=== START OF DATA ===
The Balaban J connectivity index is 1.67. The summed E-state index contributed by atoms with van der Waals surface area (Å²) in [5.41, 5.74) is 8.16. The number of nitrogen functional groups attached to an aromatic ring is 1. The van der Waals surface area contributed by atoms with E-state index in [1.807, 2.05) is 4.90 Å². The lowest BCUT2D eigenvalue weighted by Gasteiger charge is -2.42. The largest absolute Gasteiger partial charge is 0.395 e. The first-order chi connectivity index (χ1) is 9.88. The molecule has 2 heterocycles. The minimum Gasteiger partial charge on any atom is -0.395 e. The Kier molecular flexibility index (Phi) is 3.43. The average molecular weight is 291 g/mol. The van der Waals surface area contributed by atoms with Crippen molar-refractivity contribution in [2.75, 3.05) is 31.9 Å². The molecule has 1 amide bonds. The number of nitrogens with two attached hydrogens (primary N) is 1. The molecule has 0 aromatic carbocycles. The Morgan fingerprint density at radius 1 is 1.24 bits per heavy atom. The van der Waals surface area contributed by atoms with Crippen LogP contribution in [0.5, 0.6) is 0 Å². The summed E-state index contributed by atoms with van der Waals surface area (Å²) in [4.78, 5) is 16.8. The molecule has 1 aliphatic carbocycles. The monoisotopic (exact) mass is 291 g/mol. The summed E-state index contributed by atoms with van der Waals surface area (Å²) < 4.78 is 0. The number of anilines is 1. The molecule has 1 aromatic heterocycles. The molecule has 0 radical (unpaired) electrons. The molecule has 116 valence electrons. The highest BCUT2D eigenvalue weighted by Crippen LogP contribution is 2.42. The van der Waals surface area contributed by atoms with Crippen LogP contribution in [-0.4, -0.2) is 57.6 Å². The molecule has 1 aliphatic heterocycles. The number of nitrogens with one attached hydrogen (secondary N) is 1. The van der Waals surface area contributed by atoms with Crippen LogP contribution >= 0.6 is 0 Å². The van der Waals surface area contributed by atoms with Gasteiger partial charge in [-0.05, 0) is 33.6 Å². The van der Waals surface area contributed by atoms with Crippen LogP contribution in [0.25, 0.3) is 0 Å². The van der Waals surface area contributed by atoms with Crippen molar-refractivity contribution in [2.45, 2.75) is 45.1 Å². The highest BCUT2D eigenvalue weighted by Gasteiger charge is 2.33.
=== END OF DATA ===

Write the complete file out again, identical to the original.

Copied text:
The Balaban J connectivity index is 1.67. The summed E-state index contributed by atoms with van der Waals surface area (Å²) in [5.41, 5.74) is 8.16. The number of nitrogen functional groups attached to an aromatic ring is 1. The van der Waals surface area contributed by atoms with E-state index in [1.807, 2.05) is 4.90 Å². The lowest BCUT2D eigenvalue weighted by Gasteiger charge is -2.42. The largest absolute Gasteiger partial charge is 0.395 e. The first-order chi connectivity index (χ1) is 9.88. The molecule has 2 heterocycles. The minimum Gasteiger partial charge on any atom is -0.395 e. The Kier molecular flexibility index (Phi) is 3.43. The average molecular weight is 291 g/mol. The van der Waals surface area contributed by atoms with Crippen molar-refractivity contribution in [2.75, 3.05) is 31.9 Å². The molecule has 1 amide bonds. The number of nitrogens with two attached hydrogens (primary N) is 1. The molecule has 0 aromatic carbocycles. The Morgan fingerprint density at radius 1 is 1.24 bits per heavy atom. The van der Waals surface area contributed by atoms with Crippen LogP contribution in [0.5, 0.6) is 0 Å². The summed E-state index contributed by atoms with van der Waals surface area (Å²) in [4.78, 5) is 16.8. The molecule has 1 aliphatic carbocycles. The monoisotopic (exact) mass is 291 g/mol. The summed E-state index contributed by atoms with van der Waals surface area (Å²) < 4.78 is 0. The number of anilines is 1. The molecule has 1 aromatic heterocycles. The molecule has 0 radical (unpaired) electrons. The molecule has 116 valence electrons. The highest BCUT2D eigenvalue weighted by Crippen LogP contribution is 2.42. The van der Waals surface area contributed by atoms with Crippen LogP contribution in [-0.4, -0.2) is 57.6 Å². The molecule has 1 aliphatic heterocycles. The number of nitrogens with one attached hydrogen (secondary N) is 1. The van der Waals surface area contributed by atoms with Crippen LogP contribution >= 0.6 is 0 Å². The van der Waals surface area contributed by atoms with Gasteiger partial charge in [-0.05, 0) is 33.6 Å². The van der Waals surface area contributed by atoms with Crippen LogP contribution in [0.25, 0.3) is 0 Å². The van der Waals surface area contributed by atoms with Crippen molar-refractivity contribution in [2.45, 2.75) is 45.1 Å². The highest BCUT2D eigenvalue weighted by Gasteiger charge is 2.33.